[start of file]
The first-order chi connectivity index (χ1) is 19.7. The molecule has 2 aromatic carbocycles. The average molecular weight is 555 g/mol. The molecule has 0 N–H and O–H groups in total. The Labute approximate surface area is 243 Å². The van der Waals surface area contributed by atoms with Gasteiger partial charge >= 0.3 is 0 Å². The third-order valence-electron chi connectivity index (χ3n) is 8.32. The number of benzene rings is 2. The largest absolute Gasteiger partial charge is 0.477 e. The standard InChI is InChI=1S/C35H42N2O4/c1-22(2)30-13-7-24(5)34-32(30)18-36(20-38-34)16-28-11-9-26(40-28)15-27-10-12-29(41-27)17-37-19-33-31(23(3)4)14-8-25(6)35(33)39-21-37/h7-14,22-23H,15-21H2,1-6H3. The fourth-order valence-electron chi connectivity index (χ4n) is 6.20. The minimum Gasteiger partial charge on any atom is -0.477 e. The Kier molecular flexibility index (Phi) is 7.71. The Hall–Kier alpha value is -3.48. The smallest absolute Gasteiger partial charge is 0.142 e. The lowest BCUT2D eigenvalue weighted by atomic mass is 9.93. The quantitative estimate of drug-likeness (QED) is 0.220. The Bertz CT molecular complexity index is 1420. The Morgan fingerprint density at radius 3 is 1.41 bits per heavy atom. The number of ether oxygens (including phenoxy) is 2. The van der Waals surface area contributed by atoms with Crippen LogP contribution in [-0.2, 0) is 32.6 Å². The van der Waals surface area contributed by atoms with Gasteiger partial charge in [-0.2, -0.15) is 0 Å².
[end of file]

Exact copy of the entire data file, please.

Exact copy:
The first-order chi connectivity index (χ1) is 19.7. The molecule has 2 aromatic carbocycles. The average molecular weight is 555 g/mol. The molecule has 0 N–H and O–H groups in total. The Labute approximate surface area is 243 Å². The van der Waals surface area contributed by atoms with Gasteiger partial charge >= 0.3 is 0 Å². The third-order valence-electron chi connectivity index (χ3n) is 8.32. The number of benzene rings is 2. The largest absolute Gasteiger partial charge is 0.477 e. The standard InChI is InChI=1S/C35H42N2O4/c1-22(2)30-13-7-24(5)34-32(30)18-36(20-38-34)16-28-11-9-26(40-28)15-27-10-12-29(41-27)17-37-19-33-31(23(3)4)14-8-25(6)35(33)39-21-37/h7-14,22-23H,15-21H2,1-6H3. The fourth-order valence-electron chi connectivity index (χ4n) is 6.20. The minimum Gasteiger partial charge on any atom is -0.477 e. The Kier molecular flexibility index (Phi) is 7.71. The Hall–Kier alpha value is -3.48. The smallest absolute Gasteiger partial charge is 0.142 e. The lowest BCUT2D eigenvalue weighted by atomic mass is 9.93. The quantitative estimate of drug-likeness (QED) is 0.220. The Bertz CT molecular complexity index is 1420. The Morgan fingerprint density at radius 3 is 1.41 bits per heavy atom. The number of ether oxygens (including phenoxy) is 2. The van der Waals surface area contributed by atoms with Crippen LogP contribution in [-0.2, 0) is 32.6 Å². The van der Waals surface area contributed by atoms with Gasteiger partial charge in [-0.2, -0.15) is 0 Å².